Lustre-Cal visiting Lodi Unified School District classrooms to tell industrial arts high school students where some of the signs the company has manufactured have ended up.
Lodi firefighters in full uniform speaking to a group of second-graders about how communication is important in their job to save lives.
A Lodi Memorial Hospital nurse distributing anti-bacterial gel to middle-schoolers and talking about how math and science play into her daily job.
These are among the scenarios the Lodi Chamber of Commerce would like to see in local schools through a new Partnership in Education with Lodi schools. Some are already happening.
The Lodi Chamber of Commerce found that recent high school graduates applying for local jobs are not prepared to enter the work force. Many have illegible handwriting, and their spelling and grammar is not up to par, according to chamber president Pat Patrick.
"I listened to this and listened to this, and came up with Partners in Education," he said, adding that many new job applicants also struggled with math basics such as fractions.
"Is this the fault of the schools? No. They haven't failed us, but they can do better," he said.
Carol Farron, Lodi Memorial Hospital spokeswoman and chamber board member, is among those concerned about future employees.
As one of the city's largest employers with 1,400 workers, she said the hospital is seeing more and more new young applicants coming out of Lodi Unified unprepared.
"It's their work ethic, too," she said. "Many do not know how to behave in a professional setting."
Farron says PIE can help.
The Chamber of Commerce has always had an education subcommittee with members who meet regularly, but it wasn't until it teamed up with the Lodi Unified for a possible partnership that the group received a new focus.
Patrick says that by putting local businessmen and women into classrooms, students can get excited about careers they may never have thought about.
These mentors can also educate students about specific school subjects that might aid them in post-high school careers.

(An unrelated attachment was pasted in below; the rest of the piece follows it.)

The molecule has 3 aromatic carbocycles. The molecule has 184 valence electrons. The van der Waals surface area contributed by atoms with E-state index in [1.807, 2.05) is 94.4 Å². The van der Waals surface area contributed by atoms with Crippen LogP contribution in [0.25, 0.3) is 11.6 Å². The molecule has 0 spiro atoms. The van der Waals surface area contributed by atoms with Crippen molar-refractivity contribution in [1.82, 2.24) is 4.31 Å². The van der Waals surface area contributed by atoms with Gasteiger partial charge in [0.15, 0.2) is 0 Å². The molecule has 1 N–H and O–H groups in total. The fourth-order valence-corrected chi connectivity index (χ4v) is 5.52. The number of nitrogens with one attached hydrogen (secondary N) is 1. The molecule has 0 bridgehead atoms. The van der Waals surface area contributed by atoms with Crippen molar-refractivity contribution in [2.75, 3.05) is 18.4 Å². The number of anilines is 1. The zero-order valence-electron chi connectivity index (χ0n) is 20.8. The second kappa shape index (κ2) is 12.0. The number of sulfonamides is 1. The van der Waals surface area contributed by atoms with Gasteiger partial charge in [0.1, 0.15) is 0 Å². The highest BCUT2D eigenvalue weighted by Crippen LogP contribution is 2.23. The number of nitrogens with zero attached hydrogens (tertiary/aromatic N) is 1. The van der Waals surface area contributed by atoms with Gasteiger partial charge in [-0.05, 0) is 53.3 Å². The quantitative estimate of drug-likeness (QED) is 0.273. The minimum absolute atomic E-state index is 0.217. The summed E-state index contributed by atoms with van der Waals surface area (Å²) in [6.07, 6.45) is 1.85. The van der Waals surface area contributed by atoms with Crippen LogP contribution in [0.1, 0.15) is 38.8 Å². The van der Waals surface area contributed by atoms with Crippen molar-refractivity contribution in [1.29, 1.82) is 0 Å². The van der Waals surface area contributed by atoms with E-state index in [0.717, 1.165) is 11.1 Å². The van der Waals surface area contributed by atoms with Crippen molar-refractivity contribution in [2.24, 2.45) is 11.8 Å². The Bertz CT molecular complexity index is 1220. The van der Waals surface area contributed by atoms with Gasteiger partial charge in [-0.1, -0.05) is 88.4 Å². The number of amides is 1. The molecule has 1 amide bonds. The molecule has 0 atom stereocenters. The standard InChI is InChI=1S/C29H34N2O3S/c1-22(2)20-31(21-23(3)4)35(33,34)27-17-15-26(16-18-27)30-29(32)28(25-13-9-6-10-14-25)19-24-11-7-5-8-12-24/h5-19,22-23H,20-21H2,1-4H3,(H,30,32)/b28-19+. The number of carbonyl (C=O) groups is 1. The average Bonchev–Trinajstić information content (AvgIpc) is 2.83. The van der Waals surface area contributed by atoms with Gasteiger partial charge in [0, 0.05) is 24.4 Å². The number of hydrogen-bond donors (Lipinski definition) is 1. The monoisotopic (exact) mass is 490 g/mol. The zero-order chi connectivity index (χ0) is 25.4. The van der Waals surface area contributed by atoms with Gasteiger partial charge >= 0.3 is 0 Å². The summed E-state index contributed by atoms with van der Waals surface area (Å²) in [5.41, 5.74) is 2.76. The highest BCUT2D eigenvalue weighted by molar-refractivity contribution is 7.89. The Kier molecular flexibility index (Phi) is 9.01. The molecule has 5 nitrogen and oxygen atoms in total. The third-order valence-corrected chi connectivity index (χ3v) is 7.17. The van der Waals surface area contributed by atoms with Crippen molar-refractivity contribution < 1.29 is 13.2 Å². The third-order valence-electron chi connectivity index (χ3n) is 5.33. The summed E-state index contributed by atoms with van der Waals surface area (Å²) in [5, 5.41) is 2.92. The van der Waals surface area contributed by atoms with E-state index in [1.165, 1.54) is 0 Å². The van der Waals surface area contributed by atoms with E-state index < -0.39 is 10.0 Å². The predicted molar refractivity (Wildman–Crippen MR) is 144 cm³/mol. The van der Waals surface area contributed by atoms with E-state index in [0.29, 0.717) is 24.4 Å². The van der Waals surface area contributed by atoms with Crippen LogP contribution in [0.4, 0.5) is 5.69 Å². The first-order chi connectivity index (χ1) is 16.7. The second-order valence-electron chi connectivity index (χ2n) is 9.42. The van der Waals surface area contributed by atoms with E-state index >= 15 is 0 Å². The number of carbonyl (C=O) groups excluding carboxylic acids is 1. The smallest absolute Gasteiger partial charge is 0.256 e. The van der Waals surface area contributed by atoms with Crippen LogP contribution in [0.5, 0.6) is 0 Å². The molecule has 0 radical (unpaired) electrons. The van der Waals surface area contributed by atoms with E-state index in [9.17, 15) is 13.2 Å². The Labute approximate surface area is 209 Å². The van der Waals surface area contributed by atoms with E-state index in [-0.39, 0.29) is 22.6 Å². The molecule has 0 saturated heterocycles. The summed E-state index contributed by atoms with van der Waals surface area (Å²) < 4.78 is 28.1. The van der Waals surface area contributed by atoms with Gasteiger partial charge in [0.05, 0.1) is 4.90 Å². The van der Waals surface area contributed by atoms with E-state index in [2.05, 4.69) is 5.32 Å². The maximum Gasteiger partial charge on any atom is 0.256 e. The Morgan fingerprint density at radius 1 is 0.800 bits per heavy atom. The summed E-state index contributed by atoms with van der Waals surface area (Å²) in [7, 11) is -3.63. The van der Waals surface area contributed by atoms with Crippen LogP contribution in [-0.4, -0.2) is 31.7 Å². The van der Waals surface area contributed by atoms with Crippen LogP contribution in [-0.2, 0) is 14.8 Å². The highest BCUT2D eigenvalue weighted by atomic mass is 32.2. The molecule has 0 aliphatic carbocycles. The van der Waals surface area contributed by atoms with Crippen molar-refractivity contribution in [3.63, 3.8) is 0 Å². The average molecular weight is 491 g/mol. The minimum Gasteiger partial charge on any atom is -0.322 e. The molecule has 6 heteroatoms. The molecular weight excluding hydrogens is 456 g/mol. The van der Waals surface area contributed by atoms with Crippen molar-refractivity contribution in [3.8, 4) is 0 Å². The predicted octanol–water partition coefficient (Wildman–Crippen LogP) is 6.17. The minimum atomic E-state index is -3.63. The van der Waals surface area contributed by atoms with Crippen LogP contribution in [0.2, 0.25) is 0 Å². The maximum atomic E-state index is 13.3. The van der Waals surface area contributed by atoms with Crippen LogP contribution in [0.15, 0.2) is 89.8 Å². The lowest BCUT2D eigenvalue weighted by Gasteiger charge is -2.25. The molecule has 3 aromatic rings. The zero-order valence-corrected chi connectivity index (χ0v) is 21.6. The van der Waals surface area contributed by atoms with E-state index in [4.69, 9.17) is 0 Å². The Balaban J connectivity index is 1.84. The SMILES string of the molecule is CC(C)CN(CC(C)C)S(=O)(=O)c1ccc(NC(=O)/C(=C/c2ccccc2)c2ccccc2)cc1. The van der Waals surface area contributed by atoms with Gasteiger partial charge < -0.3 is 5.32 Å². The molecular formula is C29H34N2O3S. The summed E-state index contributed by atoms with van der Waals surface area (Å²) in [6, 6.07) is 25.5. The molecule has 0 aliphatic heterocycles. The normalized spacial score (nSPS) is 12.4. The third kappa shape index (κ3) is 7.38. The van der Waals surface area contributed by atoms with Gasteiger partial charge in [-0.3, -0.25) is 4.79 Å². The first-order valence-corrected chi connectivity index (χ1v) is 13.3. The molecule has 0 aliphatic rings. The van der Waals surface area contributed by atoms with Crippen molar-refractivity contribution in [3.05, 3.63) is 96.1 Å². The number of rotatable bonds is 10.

Lodi Unified Superintendent Cathy Nichols-Washer agrees the program has the potential of meeting many of the district's needs, some of them unfunded.
"It was formed to help meet a goal of the Lodi Chamber — to maintain a solid work force for the community — and to help meet the goals of Lodi Unified School District: To ensure that all students graduate high school and are prepared for a successful future," she said in an email.
"There are several layers to PIE but all working for the same purpose, to positively influence students so that they can be successful in school and in the work place," she said.
Patrick also took his idea to the local Christian schools to see if they would be interested in partnering with local businesses.
PIE participants can make presentations about specific industries, job shadow or help teach Junior Achievement curriculum. Similar to the board game "Life," it leads students of all ages through real situations such as unanticipated expenses like braces for a child or a windfall income tax return.
In his personal life, Patrick already tells his two teenage daughters that there are probably three big decisions they will make before age 25. Among them are what they want to be when they grow up and how they are going to achieve that.
Nichols-Washer said an adult sharing information on a particular career either in the classroom or at the work site is valuable. "This is very important to students of all ages, as it can let them know what is out there for them and can motivate them to stay in school and work towards a goal," she said.
Service organizations are also on board with PIE. The three local Rotary clubs are already involved, and Patrick said the Kiwanis are interested.
Last month, Wells Fargo donated $2,000 for start-up costs such as fingerprinting classroom volunteers.
The chamber also hopes it can help with funding cuts to district programs such as industrial arts, where the focus has shifted away from metal fabrication and woodworking, according to Patrick. He says not all students are cut out for college, but may be unaware of industry jobs available in Lodi.
"Our ag and other industries are crying out for electrical workers and an understanding of engineering," he said.
Farron agrees that it is important local students hear from the business community. "Whether they stay in Lodi or not, they need to know what to expect in today's workforce," she said.
Lodi-Tokay Rotary Club member Ron Williamson, who also sits on the PIE committee, said it's going to take a total effort by the chamber, all local businesses, the school district and service organizations to be successful.
"The more of the business community we get involved, the better. We need them to step up and be more involved," he said.
In the end, though, Nichols-Washer said PIE is much more than filling a budget gap.
"This program connects adults to kids, (and) this connection can make a difference, or it can be the difference, in a child's life," she said.
Contact reporter Jennifer Bonnett at firstname.lastname@example.org.